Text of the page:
As small and medium-sized businesses grow and expand, it is common for them to do business outside their home state; sometimes through the internet and other times by having “boots on the ground.” For example, having employees travel to other states to promote sales, providing assistance to customers, attending trade shows, and engaging in other business activities. It is also common for businesses to engage local representatives in other states, many of which represent such businesses on a non-exclusive basis.
As the New Year begins, companies conducting interstate businesses should make it a priority to review where they are doing business, ensure they are in compliance with the state tax requirements in those locations, and make plans for states that they will first venture into this year. All companies should review their state tax compliance as non-compliance will result in the accrual and eventual payment of taxes, penalties, and interest. This is particularly important for businesses that may be sold in the next few years because due diligence will uncover any non-compliance, and non-compliance, in many cases, can cause a transaction to go off the rails.
The level of business activity that must occur in a state before a state is able to require compliance with its tax laws is a federal constitutional law question. While each state has its own statutes and regulations regarding the level of contacts necessary to give rise to “nexus,” every state takes the position that minimal activity within its state lines is sufficient. As a result, companies should review whether their activity in a given state meets that state’s particular threshold. It is important to note that it doesn’t take much activity to be subject to a state’s income tax, sales tax, employee withholding tax, and other taxes.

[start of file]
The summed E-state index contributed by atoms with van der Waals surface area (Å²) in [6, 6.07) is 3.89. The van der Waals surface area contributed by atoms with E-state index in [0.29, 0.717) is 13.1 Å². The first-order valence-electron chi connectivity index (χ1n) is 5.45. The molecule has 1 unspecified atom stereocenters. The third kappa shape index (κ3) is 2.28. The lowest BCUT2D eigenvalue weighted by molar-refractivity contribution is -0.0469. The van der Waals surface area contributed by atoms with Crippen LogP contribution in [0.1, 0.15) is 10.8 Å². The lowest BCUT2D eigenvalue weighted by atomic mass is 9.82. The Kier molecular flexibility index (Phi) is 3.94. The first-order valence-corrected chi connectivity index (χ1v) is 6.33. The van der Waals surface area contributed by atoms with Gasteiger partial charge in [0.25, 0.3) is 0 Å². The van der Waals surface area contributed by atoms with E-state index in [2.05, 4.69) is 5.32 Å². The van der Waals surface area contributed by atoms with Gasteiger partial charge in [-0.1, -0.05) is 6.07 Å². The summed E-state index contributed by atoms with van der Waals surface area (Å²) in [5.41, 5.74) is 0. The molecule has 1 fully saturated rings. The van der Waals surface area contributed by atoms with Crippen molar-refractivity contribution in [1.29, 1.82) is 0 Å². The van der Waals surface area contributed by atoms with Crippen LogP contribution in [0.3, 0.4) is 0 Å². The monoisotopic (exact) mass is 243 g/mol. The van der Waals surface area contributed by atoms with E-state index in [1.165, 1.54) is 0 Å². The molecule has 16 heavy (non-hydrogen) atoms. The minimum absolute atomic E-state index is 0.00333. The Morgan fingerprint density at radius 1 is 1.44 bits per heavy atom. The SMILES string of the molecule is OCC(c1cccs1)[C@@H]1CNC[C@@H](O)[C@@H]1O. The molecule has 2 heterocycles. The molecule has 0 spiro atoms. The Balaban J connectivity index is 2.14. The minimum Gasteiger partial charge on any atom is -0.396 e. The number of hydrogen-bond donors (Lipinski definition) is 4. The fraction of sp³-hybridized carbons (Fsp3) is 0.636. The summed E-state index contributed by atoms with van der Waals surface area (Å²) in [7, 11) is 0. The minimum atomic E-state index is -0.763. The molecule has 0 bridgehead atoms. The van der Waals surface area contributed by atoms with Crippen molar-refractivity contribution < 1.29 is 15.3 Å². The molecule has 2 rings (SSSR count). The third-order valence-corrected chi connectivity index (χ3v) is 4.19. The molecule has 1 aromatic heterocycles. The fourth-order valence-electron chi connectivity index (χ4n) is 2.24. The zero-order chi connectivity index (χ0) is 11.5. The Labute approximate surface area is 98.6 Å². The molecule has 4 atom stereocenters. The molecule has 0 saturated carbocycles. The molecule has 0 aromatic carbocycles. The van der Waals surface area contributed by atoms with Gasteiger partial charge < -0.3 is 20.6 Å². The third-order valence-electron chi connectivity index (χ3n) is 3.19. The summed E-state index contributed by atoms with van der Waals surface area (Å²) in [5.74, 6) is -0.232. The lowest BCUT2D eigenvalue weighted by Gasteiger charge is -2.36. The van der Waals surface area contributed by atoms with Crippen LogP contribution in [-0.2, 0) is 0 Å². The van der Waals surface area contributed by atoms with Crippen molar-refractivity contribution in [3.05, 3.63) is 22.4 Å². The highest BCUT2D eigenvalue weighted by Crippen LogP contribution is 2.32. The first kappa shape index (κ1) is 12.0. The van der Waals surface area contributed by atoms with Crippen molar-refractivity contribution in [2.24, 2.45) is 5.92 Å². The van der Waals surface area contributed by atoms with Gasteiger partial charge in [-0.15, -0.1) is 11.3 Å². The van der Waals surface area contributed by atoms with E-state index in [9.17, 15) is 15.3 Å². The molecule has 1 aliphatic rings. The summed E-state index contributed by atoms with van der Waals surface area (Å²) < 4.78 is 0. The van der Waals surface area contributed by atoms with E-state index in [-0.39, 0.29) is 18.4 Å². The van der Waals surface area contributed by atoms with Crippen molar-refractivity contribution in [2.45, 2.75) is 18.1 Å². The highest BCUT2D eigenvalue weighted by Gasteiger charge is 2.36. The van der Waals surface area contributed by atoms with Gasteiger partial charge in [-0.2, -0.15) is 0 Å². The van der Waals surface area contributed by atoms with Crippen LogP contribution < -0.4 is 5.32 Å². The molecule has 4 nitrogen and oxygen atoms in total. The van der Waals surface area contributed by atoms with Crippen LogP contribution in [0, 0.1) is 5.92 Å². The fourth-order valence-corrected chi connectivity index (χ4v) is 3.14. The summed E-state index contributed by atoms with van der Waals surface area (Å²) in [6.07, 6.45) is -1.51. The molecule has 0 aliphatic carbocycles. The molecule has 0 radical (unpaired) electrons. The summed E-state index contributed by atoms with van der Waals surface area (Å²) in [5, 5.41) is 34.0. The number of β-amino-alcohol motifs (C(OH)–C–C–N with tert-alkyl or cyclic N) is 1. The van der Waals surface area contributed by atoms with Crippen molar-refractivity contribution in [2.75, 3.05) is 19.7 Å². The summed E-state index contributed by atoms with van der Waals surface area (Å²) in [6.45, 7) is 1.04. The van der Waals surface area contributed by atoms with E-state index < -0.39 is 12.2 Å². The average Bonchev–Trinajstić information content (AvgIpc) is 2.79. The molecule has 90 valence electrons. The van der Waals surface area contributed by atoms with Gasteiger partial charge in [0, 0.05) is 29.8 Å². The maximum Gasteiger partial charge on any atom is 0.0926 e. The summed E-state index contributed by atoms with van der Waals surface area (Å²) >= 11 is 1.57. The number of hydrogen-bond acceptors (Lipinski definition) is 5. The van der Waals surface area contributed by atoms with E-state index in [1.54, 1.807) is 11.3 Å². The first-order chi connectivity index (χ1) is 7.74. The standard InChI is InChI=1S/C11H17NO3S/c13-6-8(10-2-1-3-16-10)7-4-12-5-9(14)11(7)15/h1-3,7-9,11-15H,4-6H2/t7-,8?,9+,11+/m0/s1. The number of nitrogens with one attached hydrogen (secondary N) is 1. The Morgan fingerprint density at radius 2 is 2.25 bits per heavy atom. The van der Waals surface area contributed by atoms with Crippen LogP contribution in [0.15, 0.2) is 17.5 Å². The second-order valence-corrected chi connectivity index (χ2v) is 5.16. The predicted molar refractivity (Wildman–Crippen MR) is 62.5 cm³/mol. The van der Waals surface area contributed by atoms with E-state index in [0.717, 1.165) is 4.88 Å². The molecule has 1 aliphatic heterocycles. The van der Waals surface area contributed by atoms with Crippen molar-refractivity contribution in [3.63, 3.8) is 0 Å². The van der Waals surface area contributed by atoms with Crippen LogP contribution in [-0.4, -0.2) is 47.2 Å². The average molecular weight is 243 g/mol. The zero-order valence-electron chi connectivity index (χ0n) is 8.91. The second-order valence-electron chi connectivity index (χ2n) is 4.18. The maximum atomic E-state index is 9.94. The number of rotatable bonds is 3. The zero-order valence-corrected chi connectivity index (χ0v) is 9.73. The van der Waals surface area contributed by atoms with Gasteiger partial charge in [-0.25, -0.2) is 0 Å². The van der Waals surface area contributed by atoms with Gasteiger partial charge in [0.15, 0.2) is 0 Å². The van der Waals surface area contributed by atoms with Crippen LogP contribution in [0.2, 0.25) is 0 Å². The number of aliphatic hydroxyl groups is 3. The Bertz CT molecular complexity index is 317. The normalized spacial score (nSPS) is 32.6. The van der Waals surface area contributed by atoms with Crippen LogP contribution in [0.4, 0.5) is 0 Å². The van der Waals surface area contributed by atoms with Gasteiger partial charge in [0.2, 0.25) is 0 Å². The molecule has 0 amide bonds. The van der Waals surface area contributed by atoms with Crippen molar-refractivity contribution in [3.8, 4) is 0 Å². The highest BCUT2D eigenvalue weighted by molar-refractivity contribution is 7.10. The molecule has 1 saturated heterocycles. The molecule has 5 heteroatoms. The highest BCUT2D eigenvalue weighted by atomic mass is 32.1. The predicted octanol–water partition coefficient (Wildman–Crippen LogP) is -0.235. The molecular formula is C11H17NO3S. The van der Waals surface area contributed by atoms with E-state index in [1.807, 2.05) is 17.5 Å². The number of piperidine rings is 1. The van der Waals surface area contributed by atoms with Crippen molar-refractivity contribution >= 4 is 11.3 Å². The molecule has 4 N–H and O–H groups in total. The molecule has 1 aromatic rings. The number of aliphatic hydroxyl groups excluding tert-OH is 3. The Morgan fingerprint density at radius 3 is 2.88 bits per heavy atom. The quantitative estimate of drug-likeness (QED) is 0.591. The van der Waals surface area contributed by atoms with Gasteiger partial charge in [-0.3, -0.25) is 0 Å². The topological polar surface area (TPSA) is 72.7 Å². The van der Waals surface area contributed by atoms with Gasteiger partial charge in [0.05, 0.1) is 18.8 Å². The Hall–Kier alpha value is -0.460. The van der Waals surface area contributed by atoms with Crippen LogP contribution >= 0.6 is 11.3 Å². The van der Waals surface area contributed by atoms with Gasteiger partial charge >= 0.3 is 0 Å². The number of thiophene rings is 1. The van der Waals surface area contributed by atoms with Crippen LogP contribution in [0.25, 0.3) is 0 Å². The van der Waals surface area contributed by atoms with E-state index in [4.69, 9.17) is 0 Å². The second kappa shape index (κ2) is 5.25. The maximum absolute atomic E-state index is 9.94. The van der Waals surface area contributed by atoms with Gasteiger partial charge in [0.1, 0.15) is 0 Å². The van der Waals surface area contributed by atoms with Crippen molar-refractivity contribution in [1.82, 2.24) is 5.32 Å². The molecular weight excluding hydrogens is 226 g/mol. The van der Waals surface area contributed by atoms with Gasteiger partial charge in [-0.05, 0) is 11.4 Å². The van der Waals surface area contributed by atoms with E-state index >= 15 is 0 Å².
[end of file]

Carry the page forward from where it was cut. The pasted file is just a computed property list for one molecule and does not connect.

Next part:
Most states consider any of the following activities sufficient for them to impose tax obligations on an out-of-state taxpayer:
- Having offices or facilities in a state (including a leased storage facility);
- Owning any personal property or other assets in a state;
- Having employees in a state (including part-time and temporary employees);
- Having salespeople, independent representatives, or other agents in a state (even for one day here and there); and
- Providing in-state support services (directly or through an independent third-party) for products shipped into a state.
For companies already in compliance or resolving to be in 2017, now is also a great time to consider what activities planned in 2017 might trigger new state tax obligations. For instance, are there plans to open new facilities? Are any employees traveling out-of-state to attend trade shows or conferences? As stated above, even relatively minimal activity could result in a business being subject to a state’s tax regime. Advanced planning before conducting business in a state can sometimes allow you to reduce state taxes while still achieving your company’s goals. For example, leasing space on a server may be taxable in one state, but not in another state, so choosing the more tax efficient state may provide a better result for your company.